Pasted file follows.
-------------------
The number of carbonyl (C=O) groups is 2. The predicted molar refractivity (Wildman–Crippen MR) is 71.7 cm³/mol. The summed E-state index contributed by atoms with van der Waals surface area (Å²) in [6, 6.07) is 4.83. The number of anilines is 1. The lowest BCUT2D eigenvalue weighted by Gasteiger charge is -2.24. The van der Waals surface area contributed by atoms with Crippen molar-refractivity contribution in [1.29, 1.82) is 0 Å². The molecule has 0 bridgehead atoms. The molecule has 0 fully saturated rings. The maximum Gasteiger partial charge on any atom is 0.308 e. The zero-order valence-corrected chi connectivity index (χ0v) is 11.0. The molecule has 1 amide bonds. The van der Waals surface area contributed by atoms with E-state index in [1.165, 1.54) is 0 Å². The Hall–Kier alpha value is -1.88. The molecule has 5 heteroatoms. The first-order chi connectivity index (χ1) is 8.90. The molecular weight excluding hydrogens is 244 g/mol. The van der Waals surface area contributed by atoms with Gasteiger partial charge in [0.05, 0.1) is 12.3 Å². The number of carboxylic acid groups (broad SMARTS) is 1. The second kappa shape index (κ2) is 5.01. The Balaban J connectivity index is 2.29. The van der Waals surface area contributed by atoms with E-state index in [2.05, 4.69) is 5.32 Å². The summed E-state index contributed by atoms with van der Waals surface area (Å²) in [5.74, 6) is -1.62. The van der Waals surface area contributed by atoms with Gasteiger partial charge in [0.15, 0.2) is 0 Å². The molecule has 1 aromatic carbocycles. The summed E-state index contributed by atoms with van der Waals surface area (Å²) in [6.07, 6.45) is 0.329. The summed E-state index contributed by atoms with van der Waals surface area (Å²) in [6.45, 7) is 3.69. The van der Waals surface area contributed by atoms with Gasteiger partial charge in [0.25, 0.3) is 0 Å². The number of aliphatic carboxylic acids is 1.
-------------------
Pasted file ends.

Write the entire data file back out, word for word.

The number of carbonyl (C=O) groups is 2. The predicted molar refractivity (Wildman–Crippen MR) is 71.7 cm³/mol. The summed E-state index contributed by atoms with van der Waals surface area (Å²) in [6, 6.07) is 4.83. The number of anilines is 1. The lowest BCUT2D eigenvalue weighted by Gasteiger charge is -2.24. The van der Waals surface area contributed by atoms with Crippen molar-refractivity contribution in [1.29, 1.82) is 0 Å². The molecule has 0 bridgehead atoms. The molecule has 0 fully saturated rings. The maximum Gasteiger partial charge on any atom is 0.308 e. The zero-order valence-corrected chi connectivity index (χ0v) is 11.0. The molecule has 1 amide bonds. The van der Waals surface area contributed by atoms with E-state index in [1.165, 1.54) is 0 Å². The Hall–Kier alpha value is -1.88. The molecule has 5 heteroatoms. The first-order chi connectivity index (χ1) is 8.90. The molecular weight excluding hydrogens is 244 g/mol. The van der Waals surface area contributed by atoms with Gasteiger partial charge in [0.05, 0.1) is 12.3 Å². The number of carboxylic acid groups (broad SMARTS) is 1. The second kappa shape index (κ2) is 5.01. The Balaban J connectivity index is 2.29. The van der Waals surface area contributed by atoms with E-state index in [2.05, 4.69) is 5.32 Å². The summed E-state index contributed by atoms with van der Waals surface area (Å²) in [5.74, 6) is -1.62. The van der Waals surface area contributed by atoms with Gasteiger partial charge in [0.15, 0.2) is 0 Å². The molecule has 1 aromatic carbocycles. The summed E-state index contributed by atoms with van der Waals surface area (Å²) in [6.07, 6.45) is 0.329. The summed E-state index contributed by atoms with van der Waals surface area (Å²) in [6.45, 7) is 3.69. The van der Waals surface area contributed by atoms with Gasteiger partial charge in [0.25, 0.3) is 0 Å². The number of aliphatic carboxylic acids is 1.